Not Your Cash Cow

By now, most of you have probably heard all about the little girl allegedly kicked out of a KFC due to her scars as a result of a pit bull attack. After KFC pledged $30,000 and other cash donations and offers of free surgeries came pouring in, it turned out that the story was most likely a hoax, perpetrated by the family to raise money to pay for her medical care (as an aside, props to KFC for keeping their monetary pledge).

I will be the first to admit that at first I was angry on that little girl’s behalf because I also have been asked to leave business establishments due to my disability. However, in light of the results from the KFC investigations, I was again angry on her behalf. But this time for how badly she was exploited by those people who were supposed to be looking out for her best interests.

The saddest part in all of this, however, is that this girl’s family has just made it that much harder to believe any future stories that come out about businesses discriminating against people with disabilities: “I call shenanigans! Just like that KFC girl! Obviously running a scam!”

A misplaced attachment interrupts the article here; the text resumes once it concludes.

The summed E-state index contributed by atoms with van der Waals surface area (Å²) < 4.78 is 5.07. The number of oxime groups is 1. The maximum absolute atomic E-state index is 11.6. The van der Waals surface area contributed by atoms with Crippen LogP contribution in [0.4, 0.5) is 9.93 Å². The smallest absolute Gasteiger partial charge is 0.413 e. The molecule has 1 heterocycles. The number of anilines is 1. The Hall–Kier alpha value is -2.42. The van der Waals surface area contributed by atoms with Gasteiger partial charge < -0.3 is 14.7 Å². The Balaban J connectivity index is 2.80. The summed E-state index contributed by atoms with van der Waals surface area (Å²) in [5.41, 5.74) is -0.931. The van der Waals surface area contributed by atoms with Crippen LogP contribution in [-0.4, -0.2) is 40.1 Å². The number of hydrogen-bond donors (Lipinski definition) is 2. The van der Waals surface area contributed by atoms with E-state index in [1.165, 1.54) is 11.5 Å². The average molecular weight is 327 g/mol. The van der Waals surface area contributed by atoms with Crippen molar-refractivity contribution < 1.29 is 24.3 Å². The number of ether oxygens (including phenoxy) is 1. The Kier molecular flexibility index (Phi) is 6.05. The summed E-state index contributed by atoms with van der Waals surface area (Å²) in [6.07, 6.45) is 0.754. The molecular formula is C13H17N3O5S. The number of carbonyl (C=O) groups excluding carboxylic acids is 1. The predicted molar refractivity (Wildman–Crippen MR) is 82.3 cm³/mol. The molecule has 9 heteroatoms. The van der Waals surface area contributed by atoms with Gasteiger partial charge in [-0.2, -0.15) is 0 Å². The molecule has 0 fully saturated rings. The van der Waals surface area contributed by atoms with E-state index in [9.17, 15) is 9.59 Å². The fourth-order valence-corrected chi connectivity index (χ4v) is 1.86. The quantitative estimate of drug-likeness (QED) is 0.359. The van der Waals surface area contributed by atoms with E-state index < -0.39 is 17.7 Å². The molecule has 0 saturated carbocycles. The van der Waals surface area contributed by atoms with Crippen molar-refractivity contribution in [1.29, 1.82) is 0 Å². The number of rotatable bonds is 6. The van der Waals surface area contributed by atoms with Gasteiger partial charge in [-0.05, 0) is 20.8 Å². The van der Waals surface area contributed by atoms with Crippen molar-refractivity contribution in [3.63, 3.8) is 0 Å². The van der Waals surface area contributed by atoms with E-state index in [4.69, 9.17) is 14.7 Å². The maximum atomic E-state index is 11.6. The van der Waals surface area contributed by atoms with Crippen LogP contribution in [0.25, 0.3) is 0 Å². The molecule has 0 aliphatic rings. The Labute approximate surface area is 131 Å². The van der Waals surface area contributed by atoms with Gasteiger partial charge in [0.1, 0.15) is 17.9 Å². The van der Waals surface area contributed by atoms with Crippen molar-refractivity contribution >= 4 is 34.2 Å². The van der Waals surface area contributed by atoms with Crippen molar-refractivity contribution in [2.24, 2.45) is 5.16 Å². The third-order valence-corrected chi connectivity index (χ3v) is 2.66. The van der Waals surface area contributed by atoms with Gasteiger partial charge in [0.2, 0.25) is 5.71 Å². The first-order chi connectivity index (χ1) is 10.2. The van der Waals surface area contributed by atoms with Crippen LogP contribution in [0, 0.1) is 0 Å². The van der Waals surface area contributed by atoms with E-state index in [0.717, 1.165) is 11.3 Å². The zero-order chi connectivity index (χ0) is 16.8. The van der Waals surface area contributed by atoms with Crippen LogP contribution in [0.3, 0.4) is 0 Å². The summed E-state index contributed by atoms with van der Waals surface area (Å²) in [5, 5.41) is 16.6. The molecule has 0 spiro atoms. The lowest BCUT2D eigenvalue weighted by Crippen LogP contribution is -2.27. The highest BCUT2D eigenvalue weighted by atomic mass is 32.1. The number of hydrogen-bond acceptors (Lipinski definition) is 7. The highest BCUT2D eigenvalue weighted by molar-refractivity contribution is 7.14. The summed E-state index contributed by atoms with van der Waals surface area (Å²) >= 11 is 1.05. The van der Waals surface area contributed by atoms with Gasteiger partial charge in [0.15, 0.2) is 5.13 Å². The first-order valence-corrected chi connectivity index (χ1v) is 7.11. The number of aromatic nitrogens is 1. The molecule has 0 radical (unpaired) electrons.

And at some level, I cannot say as I would blame people for saying that. I mean, fool me once, shame on me. Fool me twice…

But those of us with visible disabilities have probably at some time or another been treated just as this little girl’s family claims she was treated. And just because we say something about how we are treated does not mean we are looking to be handed a big payout (or any payout really). We just want to be treated like anybody else.

Now this little girl will have to live with both the physical scars from the attack and the emotional scars from being exploited as little more than a sympathy ploy or a cash cow. She deserves better. Those of us with visible disabilities all do.

 

 

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